Dentsu, the world’s largest agency, along with smaller Japanese
shops, is finding to its cost that the long hours required of its
employees can actually kill.
A recent high court ruling in Tokyo rejected Dentsu’s claim it held no
responsibility for the suicide in 1991 of an employee, Ichiro Oshima,
24. The high court upheld a previous ruling that Oshima suffered from
depression caused by exhaustion resulting from extraordinarily long
The court heard how Oshima regularly worked past 2am for half the
Most overtime shifts went on until after 6am. The remarkably resilient
Oshima went back home only to change clothes. In July 1991, he finally
snapped and told his boss: ’I wake up after only two hours’ sleep; I
cannot function any more as a human being.’ And so it went for thousands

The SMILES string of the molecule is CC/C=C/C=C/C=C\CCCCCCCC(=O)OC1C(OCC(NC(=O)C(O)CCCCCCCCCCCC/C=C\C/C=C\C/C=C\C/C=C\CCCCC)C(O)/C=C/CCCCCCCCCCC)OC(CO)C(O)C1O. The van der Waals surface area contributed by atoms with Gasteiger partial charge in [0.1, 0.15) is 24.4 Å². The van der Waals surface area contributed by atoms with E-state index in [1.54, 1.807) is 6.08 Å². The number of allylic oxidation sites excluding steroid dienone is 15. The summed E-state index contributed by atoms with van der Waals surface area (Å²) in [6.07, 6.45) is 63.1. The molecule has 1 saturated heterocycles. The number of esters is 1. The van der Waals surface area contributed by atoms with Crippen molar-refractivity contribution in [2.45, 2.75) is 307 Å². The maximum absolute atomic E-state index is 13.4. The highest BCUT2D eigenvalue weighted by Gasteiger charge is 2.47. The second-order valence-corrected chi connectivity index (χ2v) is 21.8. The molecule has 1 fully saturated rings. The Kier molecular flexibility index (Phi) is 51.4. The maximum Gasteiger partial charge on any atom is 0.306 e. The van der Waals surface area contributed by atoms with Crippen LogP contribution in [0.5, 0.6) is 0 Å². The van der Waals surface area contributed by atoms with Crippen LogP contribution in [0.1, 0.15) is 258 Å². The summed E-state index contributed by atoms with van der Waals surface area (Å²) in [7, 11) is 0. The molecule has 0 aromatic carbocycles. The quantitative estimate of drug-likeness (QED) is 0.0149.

in the ad industry with no-one batting a sagging eyelid - until now.
For years, large influential companies have been able to flout the
labour laws because of the influence they have over the Japanese
Following the suicide at Dentsu, the Government hasn’t come down hard on
agencies but it has put pressure on them to introduce overtime pay.
The Government, the unions and the agencies are acutely aware of how
difficult it will be to stop Japan’s labour-intensive ad industry
working itself to death.
Hakuhodo, Japan’s number-two shop, is a typical unreconstructed
It is still a top-heavy organisation with numerous layers of senior
A large number of these old men, however, are neither managing nor
producing much, so their paycheques drain the agency’s cashflow, causing
a shortage of labour on the account executive level.
Agencies are afraid legislation will force them to cut employees’ hours
(which often range from 100 to 160 hours per month on top of the daily
eight-hour grind) and make them uncompetitive. Until the implementation
of such laws, Japanese adfolk can at least comfort themselves with the
knowledge that the coming overtime payments will ensure them a decent,
if premature, burial.